2:00 Feasibility and the Site Selection Challenge: Do We Need a Different Approach for Latin America?Pedro Garbes-Netto, M.D. M.Sc., Professor, Internal Medicine, Universidade Federal Fluminense and Santa Casa de Misericórdia de São Paulo; Executive Director, GLICO (Grupo Latinoamericano de Investigaciones Clinicas en Oncologia)One of the critical aspects in clinical trials management is regional resources allocation through feasibility and sites´ allocation process. This issue has greater implications in Latin America with a large geographic area and many different countries with different cultures, legislations and tricky language differences. We will present and discuss some alternatives on how to improve regional resources allocation through feasibility and site selection based on a collaborative group model.
We will present data regarding exhisting collaborative groups acting in Latin America.
Audience will have the opportunity to see and discuss how the different collaborative groups may influence the region.
Finally we will present the experience of a transnational Latin America collaborative group.
2:30 Challenges and Opportunities of Expansion of Clinical Research into Private Hospitals and Hospitals Outside The Large Metropolitan CentersGustavo Kesselring, M.D., President, Brazilian Society for Pharmaceutical Medicine; Director, Clinical Operations, Clinical Research Center, Oswaldo Cruz Hospital, São Paulo BrazilClinical research is considered to be one of the main driving forces of health sector development in developed countries and clinical trials the most crucial and time-consuming phase of drug development. Clinical trials are performed within clinical research facilities (sites) that can be found in private hospitals and hospitals outside the large metropolitan centers. Many clinical research sites within large metropolitan cities in Latin America are saturated with ongoing trials and there are many small hospitals in the region that can be transformed into top recruiters for clinical research if CROs and pharma companies develop them with an ambitious GCP training program for investigators and clinical research staff.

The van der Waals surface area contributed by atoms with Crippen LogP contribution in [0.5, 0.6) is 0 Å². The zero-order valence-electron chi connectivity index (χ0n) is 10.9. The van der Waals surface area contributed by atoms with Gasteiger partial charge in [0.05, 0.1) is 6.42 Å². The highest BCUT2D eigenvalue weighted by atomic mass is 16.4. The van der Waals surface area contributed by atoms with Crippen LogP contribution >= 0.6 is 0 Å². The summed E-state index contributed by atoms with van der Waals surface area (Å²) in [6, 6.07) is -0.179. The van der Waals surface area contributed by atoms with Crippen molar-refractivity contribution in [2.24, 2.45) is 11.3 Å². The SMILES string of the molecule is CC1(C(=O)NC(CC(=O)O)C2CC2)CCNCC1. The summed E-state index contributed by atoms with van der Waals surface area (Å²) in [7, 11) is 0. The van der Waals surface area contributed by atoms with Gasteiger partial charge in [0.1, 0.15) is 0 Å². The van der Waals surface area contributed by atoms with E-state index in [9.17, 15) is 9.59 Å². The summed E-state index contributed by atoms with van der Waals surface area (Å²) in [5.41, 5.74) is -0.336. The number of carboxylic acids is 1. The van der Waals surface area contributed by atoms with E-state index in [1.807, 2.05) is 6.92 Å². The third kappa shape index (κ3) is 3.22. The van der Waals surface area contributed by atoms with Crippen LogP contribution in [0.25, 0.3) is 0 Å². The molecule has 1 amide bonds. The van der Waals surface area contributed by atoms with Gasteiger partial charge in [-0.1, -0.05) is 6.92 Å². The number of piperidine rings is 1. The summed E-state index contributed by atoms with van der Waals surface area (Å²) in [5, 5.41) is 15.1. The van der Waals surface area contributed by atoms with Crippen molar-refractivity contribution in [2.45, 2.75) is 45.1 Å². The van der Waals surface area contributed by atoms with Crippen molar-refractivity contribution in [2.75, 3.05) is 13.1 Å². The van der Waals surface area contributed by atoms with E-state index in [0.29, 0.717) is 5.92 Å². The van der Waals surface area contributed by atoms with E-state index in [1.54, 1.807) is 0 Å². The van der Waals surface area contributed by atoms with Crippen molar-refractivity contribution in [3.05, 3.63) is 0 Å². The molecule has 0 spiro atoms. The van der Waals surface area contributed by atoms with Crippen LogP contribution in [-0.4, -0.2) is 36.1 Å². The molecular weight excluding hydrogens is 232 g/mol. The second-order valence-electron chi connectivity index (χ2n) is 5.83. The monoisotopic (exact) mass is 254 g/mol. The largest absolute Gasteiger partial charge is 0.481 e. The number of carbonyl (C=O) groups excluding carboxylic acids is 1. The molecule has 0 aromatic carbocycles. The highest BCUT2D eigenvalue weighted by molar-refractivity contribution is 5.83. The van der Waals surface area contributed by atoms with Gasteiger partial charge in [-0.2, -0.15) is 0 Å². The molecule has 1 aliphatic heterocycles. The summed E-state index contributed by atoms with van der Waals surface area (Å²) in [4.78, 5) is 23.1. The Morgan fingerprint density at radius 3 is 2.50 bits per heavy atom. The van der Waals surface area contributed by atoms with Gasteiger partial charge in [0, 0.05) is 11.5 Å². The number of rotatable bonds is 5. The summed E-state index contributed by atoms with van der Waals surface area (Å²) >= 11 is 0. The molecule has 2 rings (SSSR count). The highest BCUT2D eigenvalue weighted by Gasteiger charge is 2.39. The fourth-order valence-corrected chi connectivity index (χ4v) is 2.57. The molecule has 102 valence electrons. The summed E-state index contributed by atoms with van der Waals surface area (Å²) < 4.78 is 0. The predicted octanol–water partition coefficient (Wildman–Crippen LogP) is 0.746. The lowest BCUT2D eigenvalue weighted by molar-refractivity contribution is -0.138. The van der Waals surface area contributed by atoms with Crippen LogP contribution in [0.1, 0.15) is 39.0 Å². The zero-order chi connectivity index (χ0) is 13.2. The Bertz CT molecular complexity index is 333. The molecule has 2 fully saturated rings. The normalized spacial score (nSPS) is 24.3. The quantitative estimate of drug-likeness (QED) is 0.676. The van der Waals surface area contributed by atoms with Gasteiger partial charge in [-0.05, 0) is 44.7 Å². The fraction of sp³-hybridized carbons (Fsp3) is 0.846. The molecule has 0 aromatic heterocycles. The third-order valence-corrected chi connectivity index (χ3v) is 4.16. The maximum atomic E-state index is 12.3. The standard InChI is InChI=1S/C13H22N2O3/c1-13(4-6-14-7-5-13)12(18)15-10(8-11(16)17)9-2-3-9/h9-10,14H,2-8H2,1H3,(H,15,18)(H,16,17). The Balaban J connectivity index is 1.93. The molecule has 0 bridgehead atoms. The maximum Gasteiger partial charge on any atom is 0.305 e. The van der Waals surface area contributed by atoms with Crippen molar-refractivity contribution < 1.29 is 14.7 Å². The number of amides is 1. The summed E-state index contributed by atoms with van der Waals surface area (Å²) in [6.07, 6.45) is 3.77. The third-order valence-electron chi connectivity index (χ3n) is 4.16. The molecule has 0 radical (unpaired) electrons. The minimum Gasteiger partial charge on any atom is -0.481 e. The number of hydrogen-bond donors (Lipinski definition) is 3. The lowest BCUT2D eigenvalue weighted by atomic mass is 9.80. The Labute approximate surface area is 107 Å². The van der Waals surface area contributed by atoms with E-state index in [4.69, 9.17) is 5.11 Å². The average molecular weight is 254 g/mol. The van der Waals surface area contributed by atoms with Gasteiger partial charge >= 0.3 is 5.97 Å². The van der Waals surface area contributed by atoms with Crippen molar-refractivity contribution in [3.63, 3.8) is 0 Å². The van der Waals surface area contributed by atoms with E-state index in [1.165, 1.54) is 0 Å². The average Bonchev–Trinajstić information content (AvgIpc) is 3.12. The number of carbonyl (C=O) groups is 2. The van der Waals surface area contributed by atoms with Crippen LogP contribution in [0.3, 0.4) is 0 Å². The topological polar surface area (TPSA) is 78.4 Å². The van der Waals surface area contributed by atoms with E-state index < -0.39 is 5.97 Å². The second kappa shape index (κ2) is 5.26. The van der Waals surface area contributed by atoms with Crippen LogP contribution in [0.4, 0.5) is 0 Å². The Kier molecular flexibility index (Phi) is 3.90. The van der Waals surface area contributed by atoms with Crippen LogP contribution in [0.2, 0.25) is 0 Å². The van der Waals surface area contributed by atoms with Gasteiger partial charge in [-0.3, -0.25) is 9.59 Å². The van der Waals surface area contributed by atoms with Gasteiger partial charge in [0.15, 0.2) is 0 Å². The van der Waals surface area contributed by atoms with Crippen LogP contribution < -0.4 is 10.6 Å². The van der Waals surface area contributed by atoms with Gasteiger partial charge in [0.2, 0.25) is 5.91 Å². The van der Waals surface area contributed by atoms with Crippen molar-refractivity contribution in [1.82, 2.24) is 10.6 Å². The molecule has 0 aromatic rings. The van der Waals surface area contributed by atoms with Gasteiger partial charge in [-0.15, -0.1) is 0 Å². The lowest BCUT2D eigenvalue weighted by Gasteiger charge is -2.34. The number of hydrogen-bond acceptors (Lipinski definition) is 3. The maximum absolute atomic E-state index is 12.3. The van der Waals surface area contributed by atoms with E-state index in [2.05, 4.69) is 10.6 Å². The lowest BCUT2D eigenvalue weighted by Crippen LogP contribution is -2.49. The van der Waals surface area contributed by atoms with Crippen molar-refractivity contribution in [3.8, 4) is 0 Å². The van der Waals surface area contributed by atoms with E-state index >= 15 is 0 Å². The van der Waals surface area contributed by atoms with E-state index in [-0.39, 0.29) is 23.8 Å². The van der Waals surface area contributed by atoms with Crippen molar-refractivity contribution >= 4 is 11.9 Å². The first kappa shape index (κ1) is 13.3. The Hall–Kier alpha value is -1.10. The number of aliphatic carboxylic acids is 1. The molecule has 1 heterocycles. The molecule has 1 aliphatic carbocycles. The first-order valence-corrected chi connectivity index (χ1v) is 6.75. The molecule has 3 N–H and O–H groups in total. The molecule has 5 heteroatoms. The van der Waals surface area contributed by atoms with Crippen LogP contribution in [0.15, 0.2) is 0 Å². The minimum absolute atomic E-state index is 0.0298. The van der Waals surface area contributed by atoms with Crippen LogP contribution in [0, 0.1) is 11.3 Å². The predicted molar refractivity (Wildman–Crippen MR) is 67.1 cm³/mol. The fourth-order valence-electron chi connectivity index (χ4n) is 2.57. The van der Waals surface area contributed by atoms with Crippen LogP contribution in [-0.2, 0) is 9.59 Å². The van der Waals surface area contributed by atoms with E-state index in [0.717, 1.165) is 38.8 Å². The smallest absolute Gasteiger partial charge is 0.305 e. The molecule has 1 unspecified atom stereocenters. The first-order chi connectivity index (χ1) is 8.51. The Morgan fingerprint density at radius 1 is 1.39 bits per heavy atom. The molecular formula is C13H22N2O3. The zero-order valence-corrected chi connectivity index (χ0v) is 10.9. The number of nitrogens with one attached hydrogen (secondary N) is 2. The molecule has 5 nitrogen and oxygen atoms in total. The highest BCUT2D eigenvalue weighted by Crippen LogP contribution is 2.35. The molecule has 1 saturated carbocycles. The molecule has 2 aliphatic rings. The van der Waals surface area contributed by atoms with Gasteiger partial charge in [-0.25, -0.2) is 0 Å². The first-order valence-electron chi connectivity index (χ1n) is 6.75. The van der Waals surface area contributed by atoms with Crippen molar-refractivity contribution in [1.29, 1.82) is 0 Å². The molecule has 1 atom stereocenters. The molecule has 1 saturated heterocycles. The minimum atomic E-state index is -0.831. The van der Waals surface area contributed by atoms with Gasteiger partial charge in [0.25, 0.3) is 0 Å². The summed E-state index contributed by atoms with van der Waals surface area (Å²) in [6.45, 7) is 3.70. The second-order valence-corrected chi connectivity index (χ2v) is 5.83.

We will present how to develop a clinical research site into a Private Hospital and its challenges and opportunities
Audience will also learn some practical examples of clinical research sites developed outside the large metropolitan centers with their experience to become top recruiters in the clinical trials setting
The pros and cons of clinical research sites in large and small cities in Latin America
3:00 Afternoon Refreshment Break
CLOSING KEYNOTES – INDUSTRY PERSPECTIVE
3:30 The Clinical Research Dept in Latin America Subsidiaries of Big Pharma: Headquarters and Country Perspectives
Dalia B. Wajsbrot, Director, Scientific Support, Emergent Markets Business Unit, PfizerCo-developed with: Eduardo Motti, M.D., Head, Clinical Research Department, Pfizer-Brazil
The clinical research dept in the country offices of pharmaceutical industries is a servant of two masters. Its role and activities may differ significantly depending on the balance of power between headquarters and country management. Conflicting interests are not uncommon and are reflected in a number of areas such as:
Accountability of decisions, reimbursement
Size of the department, number and type of studies performed
Investigator selection practices, resource development
Insourcing vs outsourcing
4:00 Adaptative Designs (Phase I - III): Regulatory Challenges and Opportunities in Latin AmericaJorge Rodriguez-Larrain, M.D., FACC, Director Regional Operations, Latin America, Merck & Co., Inc.Drug development clinical research has been traditionally performed by standard, yet rigid, sequential phases, from phase I through phase III, with specific goals in each phase aiming towards gathering enough information about the product for registration, including PK/PD, dosing regimen, drug interaction, safety and efficacy. Today, there is a strong trend towards applying adaptative designs in drug development clinical research, particularly in some therapeutic areas such as oncology. In this new setting, there is a continuity of activities throughout the program, with pre-defined changes in sample size, dosing and study arms based on a continuous flow of information. These adaptative designs aim not only at decreasing the development program cycle time, but to provide scientists with a more flexible and efficient environment during the implementation of clinical trials. Institutions, investigators and regulators in Latin America are used to the traditional way of performing clinical trials. The implementation of protocols with adaptative designs becomes a challenge for all stakeholders including sponsors, investigators and agencies. Being an emergent market, with a not quite mature research environment, Latin America could quickly adapt to these new designs and models, and become one of the preferred regions for implementing drug development clinical research.
Audience will have better understanding of traditional drug development phases, including phase I through III
Audience will learn about new trends in the design of clinical trials
Will understand the challenges and opportunities that we face in Latin America with the implementation of clinical trials with adaptative design
4:30 Topic to be DeterminedElaine Rahal, M.D., Brazil Medical Director, Global Development Medical Affairs, Bristol Myers Squibb Company
5:00 End of Conference